How to Stop Side Conversations in Three Easy Steps

Every teacher has a pet peeve or two when it comes to student behavior. For me, it’s students talking while I am talking. I never allow the problem to persist, yet as second semester progresses, I am, for some reason, still struggling with side conversations. I pride myself on my classroom management, yet I am having trouble with a couple of my classes and their apparent love of talking while I talk. Or when their classmates speak. Or during critiques. Or pretty much anytime else. Let’s be honest–nonstop chatter gets annoying, and it needs to stop.

I needed to fix this semester’s problem before it got worse, and I decided to go back to the classroom management basics. It’s good to revisit those strategies on a semi-regular basis, but particularly important when problems begin to creep up. I think I have the issue under control at this point (fingers crossed), and honestly, it wasn’t too difficult.

To stop side conversations, you need three things: a plan, a little bit of patience and persistence, and a positive attitude.

The Plan: Escalating Interventions

Escalating interventions are the most basic classroom management strategies, increasing your effort level as needed to stymie unwanted behavior. Begin by making eye contact and using physical proximity. If that’s not working, engage students by name and make them part of the discussion. If that’s still not working, directly address the problem. You may choose to do so during class, after instruction is over, or even after class. I don’t like to write office referrals, but the  option needs to be there as a last resort. It’s simple–nothing more than classroom management 101, but it needs to mix with some stubbornness and consistency on your part.

kids having conversation

Patience and Persistence

Remember some students need to be taught how to behave. This also goes back to the basics: you need to have clear expectations, model the desired behavior, and reinforce those behaviors in a positive way. This takes persistence, but it is well worth it.

It also takes persistence to consistently address troublesome behavior. Every time a conversation happens during your demonstration, stop and correct the behavior. Yes, kids may have less time to work. No, you may not get through all of the content you wanted or needed to. But that’s a small price to pay to fix behaviors that could otherwise plague you the rest of the year.

When side conversations creep up, stop talking until they stop. Send students back to their seats to practice again. Call them out. Stand closer to the offenders. Any and all of those strategies can work. But whatever you do, do not talk over your students. Once you get started down that road, it’s tough to change direction. Be patient and persistent in correcting behaviors until protocol for proper behavior has been established and consistently followed.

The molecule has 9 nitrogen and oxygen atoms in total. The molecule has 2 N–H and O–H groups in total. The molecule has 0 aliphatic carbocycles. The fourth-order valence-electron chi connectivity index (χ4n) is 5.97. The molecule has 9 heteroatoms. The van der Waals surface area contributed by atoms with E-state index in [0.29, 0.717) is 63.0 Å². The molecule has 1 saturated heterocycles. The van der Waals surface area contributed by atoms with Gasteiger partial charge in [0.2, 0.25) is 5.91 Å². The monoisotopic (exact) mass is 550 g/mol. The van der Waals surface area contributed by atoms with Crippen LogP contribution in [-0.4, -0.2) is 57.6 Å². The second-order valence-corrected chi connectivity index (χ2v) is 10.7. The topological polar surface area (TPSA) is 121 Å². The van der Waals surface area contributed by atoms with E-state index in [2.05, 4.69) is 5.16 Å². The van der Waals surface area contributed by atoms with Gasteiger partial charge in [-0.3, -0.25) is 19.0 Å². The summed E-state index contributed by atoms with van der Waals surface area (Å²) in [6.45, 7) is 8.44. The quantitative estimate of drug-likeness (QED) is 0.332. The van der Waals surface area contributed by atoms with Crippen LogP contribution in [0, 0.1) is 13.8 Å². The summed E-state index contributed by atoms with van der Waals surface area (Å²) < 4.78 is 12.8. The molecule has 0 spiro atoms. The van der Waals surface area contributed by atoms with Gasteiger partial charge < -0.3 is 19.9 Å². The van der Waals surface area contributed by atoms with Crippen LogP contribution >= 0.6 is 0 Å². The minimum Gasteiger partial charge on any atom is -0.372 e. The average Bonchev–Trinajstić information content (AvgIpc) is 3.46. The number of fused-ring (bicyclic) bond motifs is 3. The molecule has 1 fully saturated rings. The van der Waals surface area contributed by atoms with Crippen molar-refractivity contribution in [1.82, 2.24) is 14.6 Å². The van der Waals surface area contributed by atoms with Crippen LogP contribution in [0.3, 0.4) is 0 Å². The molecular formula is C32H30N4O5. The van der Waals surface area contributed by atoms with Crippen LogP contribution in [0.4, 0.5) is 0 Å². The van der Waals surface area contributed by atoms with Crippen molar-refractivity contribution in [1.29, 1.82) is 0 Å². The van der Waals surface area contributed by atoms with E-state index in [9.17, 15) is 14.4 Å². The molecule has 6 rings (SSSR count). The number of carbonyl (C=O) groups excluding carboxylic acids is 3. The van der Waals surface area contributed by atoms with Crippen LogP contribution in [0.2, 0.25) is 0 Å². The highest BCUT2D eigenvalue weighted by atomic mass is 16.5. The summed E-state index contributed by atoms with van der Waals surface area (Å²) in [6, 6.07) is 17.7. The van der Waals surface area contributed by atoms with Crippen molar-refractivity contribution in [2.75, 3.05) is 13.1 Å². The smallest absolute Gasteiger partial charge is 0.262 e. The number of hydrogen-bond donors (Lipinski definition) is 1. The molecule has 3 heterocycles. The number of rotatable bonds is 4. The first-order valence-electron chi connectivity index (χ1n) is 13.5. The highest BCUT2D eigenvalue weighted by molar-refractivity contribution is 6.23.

students taking selfie

Stay Positive

Remember to keep a positive climate in your classroom–for me, classroom climate is the most important tool to curbing unwanted behaviors. I don’t think punishments and book-work solve the problem long term, and threatening those types of things (if you don’t plan to follow through) can actually make things worse.

Try not to become overly emotional. Yelling at students will likely exacerbate the issue. This is a problem to solve–nothing more. Don’t let it escalate into some kind of personal, emotional battle or power struggle. A calm, collected teacher is more likely to have calm, collected students, and modeling behavior–even with subtle body language and a quiet voice–can do wonders to help your students.

Can you turn things around if these problems already exist? Of course! It takes just 3 easy steps:

  1. Simply and clearly address the problem with your class.
  2. Share your expectations for their behavior, and model that behavior.
  3. Follow through with your plan using patience, persistence, and positivity.

Side conversations are undoubtedly annoying, but they can be taken care of with some simple steps and consistency on your part. Even if the problem has persisted this far into the year, it isn’t too late to turn things around!

What are your biggest pet peeves and annoyances with student behavior?

What are your favorite strategies for stopping side conversations?

Magazine articles and podcasts are opinions of professional education contributors and do not necessarily represent the position of the Art of Education University (AOEU) or its academic offerings. Contributors use terms in the way they are most often talked about in the scope of their educational experiences.


Timothy Bogatz

Tim Bogatz is AOEU’s Content & PD Event Manager and a former AOEU Writer and high school art educator. He focuses on creativity development, problem-solving, and higher-order thinking skills in the art room.

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